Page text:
Graded on a Curve: New in Stores, March 2017

Part one of the TVD Record Store Club’s look at the new and reissued wax presently in stores for March, 2017.

NEW RELEASE PICKS: The Feelies, In Between (Bar/None) A considerable internal debate transpired over awarding this pick status. Not due to matters of quality, but rather that I’d come-off as an utter sycophant regarding a band I’ve long loved as they gravitate toward strum-pop. It’s a style that’s always been a facet in their overall attack, but the increase here turns these Hoboken beauties’ second post-recommencement album into a grower of sublime proportions. With a refreshing lack of late-career baggage, it’s crystal clear this is what The Feelies want to be doing. If you’re a fan, you’ll eat it up. A

Cindy Lee Berryhill, The Adventurist (Omnivore) Berryhill’s first album in decade is a gorgeous song cycle inspired by her late husband (and Crawdaddy magazine founder) Paul Williams, and it’s a long way from “Damn, I Wish I Was a Man” and her stature as a prime player in the late-’80s anti-folk movement. Here, warm and woody production (thanks to recurring use of cello and violin) and a crack band including Syd Straw, DJ Bonebrake, Danny Frankel, and Probyn Gregory and Nelson Bragg of Brian Wilson’s group, enhance Berryhill’s already splendid writing, as she’s nimble of finger and strong of voice throughout. A-

REISSUE PICKS: Buzzcocks, “Spiral Scratch” and Time’s Up (Domino) A core document of DIY punk (self-released on their New Hormones label) and one of the genre’s greatest statements, the limited-edition reissue of “Spiral Scratch” came out in late January; it’s still very much available and pairs nicely with this 11-track studio session. Recorded for 45 pounds at Revolution Studios in October of 1976, Time’s Up isn’t as sharply honed as the EP, but it does deliver a glorious glimpse of brilliance in bloom. NOTE: these two releases encompass the audio portion of Domino’s new Buzzcocks Mk. 1 box set. A+ / A-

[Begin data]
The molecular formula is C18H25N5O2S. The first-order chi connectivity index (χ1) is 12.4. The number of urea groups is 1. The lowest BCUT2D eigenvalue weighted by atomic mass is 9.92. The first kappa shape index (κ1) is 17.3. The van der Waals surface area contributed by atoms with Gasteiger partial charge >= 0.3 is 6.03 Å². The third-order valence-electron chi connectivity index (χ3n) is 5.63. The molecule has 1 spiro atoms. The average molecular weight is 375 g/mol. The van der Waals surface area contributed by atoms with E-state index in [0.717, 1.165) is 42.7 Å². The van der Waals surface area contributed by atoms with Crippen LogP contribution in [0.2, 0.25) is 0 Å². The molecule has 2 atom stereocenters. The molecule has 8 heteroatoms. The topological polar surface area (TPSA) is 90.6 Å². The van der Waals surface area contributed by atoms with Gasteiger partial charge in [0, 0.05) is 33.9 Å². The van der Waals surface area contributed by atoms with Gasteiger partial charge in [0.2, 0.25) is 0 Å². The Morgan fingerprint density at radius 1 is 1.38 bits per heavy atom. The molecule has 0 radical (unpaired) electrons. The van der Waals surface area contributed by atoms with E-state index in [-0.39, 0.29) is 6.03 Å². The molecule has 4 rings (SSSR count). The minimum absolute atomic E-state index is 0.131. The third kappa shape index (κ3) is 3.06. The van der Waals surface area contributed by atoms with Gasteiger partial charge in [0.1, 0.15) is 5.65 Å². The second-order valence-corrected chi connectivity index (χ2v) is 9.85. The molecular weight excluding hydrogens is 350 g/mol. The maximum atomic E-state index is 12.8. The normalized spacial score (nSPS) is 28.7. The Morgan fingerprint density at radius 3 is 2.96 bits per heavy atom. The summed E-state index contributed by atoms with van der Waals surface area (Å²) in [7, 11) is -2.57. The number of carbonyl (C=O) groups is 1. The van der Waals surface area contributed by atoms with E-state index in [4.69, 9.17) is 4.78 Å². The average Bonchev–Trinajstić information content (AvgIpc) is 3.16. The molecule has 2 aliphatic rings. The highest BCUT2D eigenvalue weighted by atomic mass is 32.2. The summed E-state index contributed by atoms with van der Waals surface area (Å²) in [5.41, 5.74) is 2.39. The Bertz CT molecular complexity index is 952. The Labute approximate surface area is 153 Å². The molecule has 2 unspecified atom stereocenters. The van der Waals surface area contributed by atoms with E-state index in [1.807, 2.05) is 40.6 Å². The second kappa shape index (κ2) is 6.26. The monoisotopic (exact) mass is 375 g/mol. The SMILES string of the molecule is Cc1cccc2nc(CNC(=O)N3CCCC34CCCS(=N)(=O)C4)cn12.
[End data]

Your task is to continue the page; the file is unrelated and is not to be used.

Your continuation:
V/A, The Sound of Jazz (Analogue Productions) This one ain’t cheap, but as history it’s indispensable; derived from the December 8, 1957 CBS telecast Seven Lively Arts, this gave the mainstream public a rich taste of the jazz milieu, with music consultants Whitney Balliett and Nat Hentoff insuring the opportunity was not wasted. They roped in Basie’s cornerstone band, the post-Armstrong-isms of the Henry Allen Orchestra, Lady Day with Mal Waldron, plus Coleman Hawkins, Lester Young, Pee Wee Russell, and Jimmy Giuffre. Everyone is in fine if not peak form. Special is an understatement. A

Ana & Ina, On Dockweiler Beach (Constellation Tatsu) One of three tapes comprising this prolific Oakland-based ambient-New Age-celestial label’s “Winter Batch,” this entry delivers two long helpings of synth drone from the duo of writer Ashley Hoffman and visual artist Ian James. Per the credits, Hoffman brought the “thoughts” while James is responsible for the “emotions”; if that sounds cutesy, the results are marked by a tangible seriousness of intent. “Come In” begins in a cathedral organ-like zone and gradually shifts into prime drift mode, while “Come Around” offers broader sonic terrain. A-